Oppenheimer Movie Review


Oppenheimer Movie Review in English

For all the anticipation surrounding Christopher Nolan's "Oppenheimer" and its depiction of the atomic bomb's explosion, the film's most striking element turns out to be the portrayal of the human face.

This extensive three-hour biography delves into the life of J. Robert Oppenheimer (Cillian Murphy), emphasizing faces as central elements. Faces speak, listen, and react, with the focus on Oppenheimer, the supervisor of the Los Alamos nuclear weapons team. His pivotal role in science earned him the moniker "The American Prometheus." Nolan and cinematographer Hoyte van Hoytema leverage the IMAX film system not just for capturing New Mexico's landscapes but also to juxtapose Oppenheimer's external composure with internal turmoil.

Oppenheimer Movie Review in English

Numerous close-ups of Cillian Murphy's face depict Oppenheimer dissociating from interactions or immersed in memories, fantasies, and nightmares. "Oppenheimer" rediscovered the potency of such close-ups, revealing the inner struggles of characters as they grapple with self-identity and societal perceptions.

The film interlaces facial close-ups with flash-cuts of past and future events, using images of flame, debris, and chain-reaction explosions. These metaphors extend to Oppenheimer's personal life, where impulsive actions function like time-delayed bombs, showcasing the domino effect of individual decisions.

The film's weight lies in the exploration of faces, not only Oppenheimer's but also other significant characters like General Leslie Groves (Matt Damon), Kitty Oppenheimer (Emily Blunt), and Lewis Strauss (Robert Downey, Jr.). Strauss, in particular, becomes a central figure in a parallel story of pettiness and jealousy. The film delves into quantum physics principles, illustrating how observation can alter outcomes—a metaphor echoed in the editing, constantly reframing events to change their meaning.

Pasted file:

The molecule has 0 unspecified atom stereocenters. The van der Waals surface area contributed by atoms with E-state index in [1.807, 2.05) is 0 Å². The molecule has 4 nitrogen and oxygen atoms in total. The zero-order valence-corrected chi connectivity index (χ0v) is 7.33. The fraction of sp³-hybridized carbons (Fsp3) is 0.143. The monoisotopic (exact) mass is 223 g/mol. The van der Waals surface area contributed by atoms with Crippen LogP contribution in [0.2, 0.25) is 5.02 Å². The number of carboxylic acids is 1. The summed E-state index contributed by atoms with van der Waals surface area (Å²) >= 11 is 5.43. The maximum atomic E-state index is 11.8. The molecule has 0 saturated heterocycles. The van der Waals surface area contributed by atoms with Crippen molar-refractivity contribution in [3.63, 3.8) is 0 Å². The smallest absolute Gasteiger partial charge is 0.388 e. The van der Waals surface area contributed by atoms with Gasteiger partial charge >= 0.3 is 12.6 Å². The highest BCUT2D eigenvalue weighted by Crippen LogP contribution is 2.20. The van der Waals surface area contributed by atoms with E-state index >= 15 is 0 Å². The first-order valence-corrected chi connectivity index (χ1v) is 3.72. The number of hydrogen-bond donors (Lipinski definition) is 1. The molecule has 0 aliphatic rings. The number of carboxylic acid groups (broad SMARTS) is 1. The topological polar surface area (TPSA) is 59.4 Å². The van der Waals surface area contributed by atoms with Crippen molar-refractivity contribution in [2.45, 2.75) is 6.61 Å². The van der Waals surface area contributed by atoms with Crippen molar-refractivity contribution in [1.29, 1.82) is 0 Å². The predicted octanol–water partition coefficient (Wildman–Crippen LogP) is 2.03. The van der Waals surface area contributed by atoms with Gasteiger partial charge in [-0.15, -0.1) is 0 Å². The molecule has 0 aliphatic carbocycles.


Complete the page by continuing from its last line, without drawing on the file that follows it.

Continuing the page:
"Oppenheimer" focuses more on the mysteries of human personality than on the atom bomb itself. While it addresses the impact on Japan, it avoids recreating the actual attacks, opting for Oppenheimer's agonized imagination. The film invites varied interpretations of the atomic bombings' necessity, refusing to take a definitive stance.

Oppenheimer Movie Review in English

This review acknowledges the film's departure from traditional plot summaries, emphasizing Nolan's distinctive storytelling. "Oppenheimer" stands as an academic-psychedelic biography, reminiscent of 1990s Oliver Stone films, blending aesthetic daring with metaphorical storytelling. The performances exude an "old movie" vibe, featuring rapid-fire dialogue akin to screwball comedies.

As a physical experience, "Oppenheimer" remains enigmatic, resisting categorization. While some critique its length and narrative choices, the film's entropic tendencies align with discussions on individual and collective personalities. Characters face tribunals, held accountable for contradictions, hypocrisies, and sins, leaving audiences to decide their judgments—an apt reflection of the film's themes.

In essence, "Oppenheimer" transcends a straightforward tale, becoming a contemplative exploration of human complexities within historical contexts.

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